30. 30. The Beats and the Restless Culture of Youth<br />The most caustic critics of bureaucracy were a group of young poets, writers, and artists generally known as the “beats.”<br />Generally wrote harsh critiques of American life. <br />The beats were the most visible evidence of a widespread restlessness among young Americans in the 1950s. <br />Also what was disturbing was the style to what the youth culture were developing. <br />
  31. 31. Slicked-Back hair<br />
  32. 32. Rock ‘n’ Roll<br />One of the most powerful signs of the restiveness of American youth was the enormous popularity of rock ’n’ roll. <br />One of the greatest early rock star was Elvis Presley. <br />The rise of such white rock musicians as Presley was a result in part of the limited willingness of white audiences to accept black musicians. <br />
  33. 33. Poverty in America<br /> 1960, 30 million americans living below poverty line<br />80% of poverty were temporarily or recently<br />20% were Blacks, Hispanics, and most significantly, Native Americans<br />Farmer’s national income decreases<br />“The Other America” by Michael Harrington<br />highlighted the existence of poverty in America<br />
  34. 34.
  35. 35. Poverty cont.<br />Significant growth of inner-city neighborhoods<br />Why did they remain continually impoverished?<br />Urban Renewal<br />Juvenile crime<br />
  36. 36. Brown v. Board of Education of Topeka<br />Decision of the supreme court made May 17, 1954<br />“Separate but equal” no longer valid<br />Combined effort<br />Thurgood Marshall, William Hastie, and James Narbit<br />Brown decision helps spark a growing number of popular challenges to segregation<br />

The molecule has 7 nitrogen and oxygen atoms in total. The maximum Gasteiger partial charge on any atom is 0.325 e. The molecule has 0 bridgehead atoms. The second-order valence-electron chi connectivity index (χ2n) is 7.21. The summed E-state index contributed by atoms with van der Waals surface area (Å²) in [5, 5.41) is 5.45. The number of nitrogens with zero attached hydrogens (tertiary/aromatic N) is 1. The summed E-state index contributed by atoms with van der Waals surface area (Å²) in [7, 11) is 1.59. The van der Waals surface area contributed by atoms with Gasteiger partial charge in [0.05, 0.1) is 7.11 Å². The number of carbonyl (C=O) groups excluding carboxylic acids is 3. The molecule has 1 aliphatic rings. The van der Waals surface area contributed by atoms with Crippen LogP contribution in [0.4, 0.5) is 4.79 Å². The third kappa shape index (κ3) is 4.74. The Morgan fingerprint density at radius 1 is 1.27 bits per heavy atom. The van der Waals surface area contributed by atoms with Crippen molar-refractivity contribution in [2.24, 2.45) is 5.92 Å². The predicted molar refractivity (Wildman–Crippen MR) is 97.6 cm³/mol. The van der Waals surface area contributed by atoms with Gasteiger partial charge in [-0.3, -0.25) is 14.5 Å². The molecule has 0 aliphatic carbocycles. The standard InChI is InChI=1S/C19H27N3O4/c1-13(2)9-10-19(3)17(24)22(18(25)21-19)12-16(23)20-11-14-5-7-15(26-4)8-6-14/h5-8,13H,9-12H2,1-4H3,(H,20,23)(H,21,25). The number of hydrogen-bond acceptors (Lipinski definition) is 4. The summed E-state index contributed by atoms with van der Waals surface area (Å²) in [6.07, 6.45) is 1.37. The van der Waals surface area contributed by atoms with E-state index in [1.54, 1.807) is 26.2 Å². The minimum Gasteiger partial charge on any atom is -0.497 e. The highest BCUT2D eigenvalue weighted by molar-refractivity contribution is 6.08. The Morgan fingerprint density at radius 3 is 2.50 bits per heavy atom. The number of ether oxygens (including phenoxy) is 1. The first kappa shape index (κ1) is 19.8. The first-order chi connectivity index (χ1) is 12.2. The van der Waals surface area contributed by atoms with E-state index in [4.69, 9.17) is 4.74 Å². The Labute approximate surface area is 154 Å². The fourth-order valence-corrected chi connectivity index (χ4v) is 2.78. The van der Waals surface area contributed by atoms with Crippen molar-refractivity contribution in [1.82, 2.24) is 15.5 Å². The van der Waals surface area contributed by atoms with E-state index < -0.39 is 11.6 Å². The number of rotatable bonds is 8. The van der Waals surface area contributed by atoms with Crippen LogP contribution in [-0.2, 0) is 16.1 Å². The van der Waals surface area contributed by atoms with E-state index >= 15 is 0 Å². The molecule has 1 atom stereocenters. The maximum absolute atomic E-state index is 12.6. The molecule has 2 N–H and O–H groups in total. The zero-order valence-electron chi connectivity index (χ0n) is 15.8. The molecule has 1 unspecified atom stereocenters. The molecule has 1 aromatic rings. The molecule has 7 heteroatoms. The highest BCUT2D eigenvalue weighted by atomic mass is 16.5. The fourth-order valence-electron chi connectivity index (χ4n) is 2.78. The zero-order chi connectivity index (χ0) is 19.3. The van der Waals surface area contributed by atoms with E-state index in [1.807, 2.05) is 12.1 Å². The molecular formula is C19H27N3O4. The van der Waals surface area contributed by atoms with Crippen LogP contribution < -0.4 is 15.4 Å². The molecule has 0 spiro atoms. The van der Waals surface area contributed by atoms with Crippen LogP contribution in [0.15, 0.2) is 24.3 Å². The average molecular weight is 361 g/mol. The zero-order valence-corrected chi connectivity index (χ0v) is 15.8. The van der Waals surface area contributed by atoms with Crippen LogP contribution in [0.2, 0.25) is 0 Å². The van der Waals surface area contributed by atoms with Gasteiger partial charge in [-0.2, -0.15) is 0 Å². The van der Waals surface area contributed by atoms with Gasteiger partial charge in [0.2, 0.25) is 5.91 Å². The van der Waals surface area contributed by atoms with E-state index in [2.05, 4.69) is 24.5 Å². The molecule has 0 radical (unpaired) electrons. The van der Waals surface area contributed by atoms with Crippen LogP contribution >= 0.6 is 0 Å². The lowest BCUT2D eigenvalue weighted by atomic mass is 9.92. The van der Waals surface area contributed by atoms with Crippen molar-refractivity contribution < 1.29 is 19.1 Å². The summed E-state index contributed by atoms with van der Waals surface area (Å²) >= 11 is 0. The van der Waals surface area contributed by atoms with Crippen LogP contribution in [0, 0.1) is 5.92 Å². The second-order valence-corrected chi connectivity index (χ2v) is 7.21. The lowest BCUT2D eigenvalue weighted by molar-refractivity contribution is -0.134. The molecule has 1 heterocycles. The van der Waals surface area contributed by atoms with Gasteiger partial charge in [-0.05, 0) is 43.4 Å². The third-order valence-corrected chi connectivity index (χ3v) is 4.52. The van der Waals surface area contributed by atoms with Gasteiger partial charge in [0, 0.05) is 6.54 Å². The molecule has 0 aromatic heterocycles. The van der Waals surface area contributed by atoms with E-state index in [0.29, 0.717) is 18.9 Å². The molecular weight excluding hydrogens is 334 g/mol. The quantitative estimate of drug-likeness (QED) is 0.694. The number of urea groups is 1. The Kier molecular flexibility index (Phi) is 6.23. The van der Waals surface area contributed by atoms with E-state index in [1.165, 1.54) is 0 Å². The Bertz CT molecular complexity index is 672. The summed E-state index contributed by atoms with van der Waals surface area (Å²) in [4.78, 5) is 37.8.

37. 37.
  38. 38. Causes of the Civil Rights Movement<br />WWII<br />Growth of an Urban black Middle-class<br />Television and other forms of pop culture<br />
  39. 39. Eisenhower<br />First Republican administration in 20 years<br />“What was good for our country was good for General Motors, and vice versa.”-Charles Wilson<br />Appointed wealthy corporate lawyers and business executives<br />Limited Federal power and encouraged private enterprise<br />
  40. 40. Eisenhower cont.<br />Sustained welfare policies of the New Deal<br />Federal Highway Act of 1956<br />$25 billion for a 25 year project<br />400,000 miles of interstate highways.<br />
  41. 41. John Foster Dulles<br />Dominant figure in the nation’s foreign policy<br />“Massive retalliation” was most prominent of his innovations<br />
  42. 42. France, America, and Vietnam<br />The war in Korea and Eisenhower<br />July 27, 1953 negotiators at Panmunjom sign an agreement to end hostilities<br />France had been attempting to re-obtain Vietnam<br />Vietnam hopes to gain help from U.S.<br />France ends it’s commitment to Vietnam at an international conference in Geneva<br />
  43. 43. Cold-War Crisis<br />U.S. foreign policy:Containment<br />Fidel Castro marches into Havana, Cuba, January 1, 1959<br />U.S. isolates itself from Cuba and the Soviet Union steps in <br />
  44. 44. The U-2 Crisis<br />Kruschev renews the demands of his predecessors<br />U.S. welcomes him cool and polite<br />
  45. 45. Eisenhower’s Farewell Adress<br />leaves caution with both international and domestic affairs<br />